Have you done any obedience training with the dog? Taught a solid "off" or "leave it" command? It is entirely possible to train the dog not to chase, nip at, etc the horse but it is going to take some work. I like to start with the horse loose and the dog on a leash. The moment the dog even THINKS about making a move on the horse I use a correction and give a verbal command (I use "leave it"). Once we have the impulse under control on the short leash we move to a long line (I use our lunge line) and repeat as necessary. We don't move to off-leash work until/unless I feel we are 100% solid on lead. None of this work is done before I have already laid a solid foundation of training in other areas - I consider this to be more of a "finesse" training - sort of doing all your foundation training on a horse before you start asking for dressage work. Once we have it under control on the ground, we move to generalizing the training to include when I am on the horse.
It is also important to have solid training for your dog before you start riding as you need to be able to have total control over the dog from the saddle -- not only in relation to how the dog is interacting with your horse, but also how you control the dog in regards to the environment around you, keeping him/her from taking off after wildlife, keeping him/her from fighting with other dogs you might encounter, etc. For the dogs I work with "leave it" is taught to mean that is not yours and you are not to touch it, ever -- "off" is used as an attention getting, stop doing that sort of command (ie if they are chasing something and I want to recall them - off gets their attention, they immediately break off of what they are doing and I can then issue the recall command to get them to return to me. It is taught as a sharp, single syllable LISTEN TO ME NOW sort of association for them to break through the heat of the moment deafness that even the best of dogs can fall into when they are intent on chasing something, etc.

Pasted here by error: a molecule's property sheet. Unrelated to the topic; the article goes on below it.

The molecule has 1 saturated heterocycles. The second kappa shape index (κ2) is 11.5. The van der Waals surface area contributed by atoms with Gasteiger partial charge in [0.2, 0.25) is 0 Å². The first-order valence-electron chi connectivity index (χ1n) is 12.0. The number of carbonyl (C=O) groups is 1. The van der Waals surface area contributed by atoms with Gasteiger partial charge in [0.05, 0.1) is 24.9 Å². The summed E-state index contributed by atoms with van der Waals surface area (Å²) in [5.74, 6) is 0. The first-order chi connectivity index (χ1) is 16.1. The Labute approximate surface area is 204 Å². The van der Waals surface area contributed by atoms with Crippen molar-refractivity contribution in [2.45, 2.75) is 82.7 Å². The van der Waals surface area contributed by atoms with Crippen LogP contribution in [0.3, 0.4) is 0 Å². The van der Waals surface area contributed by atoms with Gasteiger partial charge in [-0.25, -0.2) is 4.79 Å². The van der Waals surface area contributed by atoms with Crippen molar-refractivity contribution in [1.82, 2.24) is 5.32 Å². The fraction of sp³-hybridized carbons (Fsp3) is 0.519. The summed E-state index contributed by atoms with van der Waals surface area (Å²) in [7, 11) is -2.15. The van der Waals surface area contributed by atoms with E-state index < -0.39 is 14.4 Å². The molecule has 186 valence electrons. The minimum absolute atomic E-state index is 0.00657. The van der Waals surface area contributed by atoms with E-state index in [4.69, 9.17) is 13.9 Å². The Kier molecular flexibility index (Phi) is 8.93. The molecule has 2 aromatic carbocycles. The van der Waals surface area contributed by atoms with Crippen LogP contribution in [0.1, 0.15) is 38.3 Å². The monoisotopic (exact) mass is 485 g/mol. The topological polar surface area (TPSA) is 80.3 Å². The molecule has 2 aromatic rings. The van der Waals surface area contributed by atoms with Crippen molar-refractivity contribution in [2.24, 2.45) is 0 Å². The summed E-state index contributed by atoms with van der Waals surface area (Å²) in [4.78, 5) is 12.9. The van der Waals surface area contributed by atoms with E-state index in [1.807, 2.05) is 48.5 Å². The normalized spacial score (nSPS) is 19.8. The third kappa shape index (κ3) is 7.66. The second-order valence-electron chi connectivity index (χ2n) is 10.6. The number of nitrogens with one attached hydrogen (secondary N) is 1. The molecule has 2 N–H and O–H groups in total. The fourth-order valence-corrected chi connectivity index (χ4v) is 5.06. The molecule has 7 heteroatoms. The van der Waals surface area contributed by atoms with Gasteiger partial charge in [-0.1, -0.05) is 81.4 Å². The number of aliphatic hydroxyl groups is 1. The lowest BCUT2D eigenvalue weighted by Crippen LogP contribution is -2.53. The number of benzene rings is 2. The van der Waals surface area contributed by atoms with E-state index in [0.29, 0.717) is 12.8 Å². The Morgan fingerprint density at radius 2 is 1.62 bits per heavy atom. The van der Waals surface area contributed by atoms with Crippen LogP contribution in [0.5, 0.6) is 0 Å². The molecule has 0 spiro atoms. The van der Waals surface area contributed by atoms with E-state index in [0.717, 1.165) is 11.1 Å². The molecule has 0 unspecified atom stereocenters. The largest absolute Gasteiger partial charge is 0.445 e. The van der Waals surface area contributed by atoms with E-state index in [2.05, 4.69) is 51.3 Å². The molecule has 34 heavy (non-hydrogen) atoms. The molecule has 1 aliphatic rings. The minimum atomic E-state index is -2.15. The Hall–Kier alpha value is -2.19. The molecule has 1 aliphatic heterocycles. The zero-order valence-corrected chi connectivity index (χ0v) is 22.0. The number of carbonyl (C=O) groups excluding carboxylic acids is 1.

Last edited by themacpack; 10-20-2012 at 08:45 PM.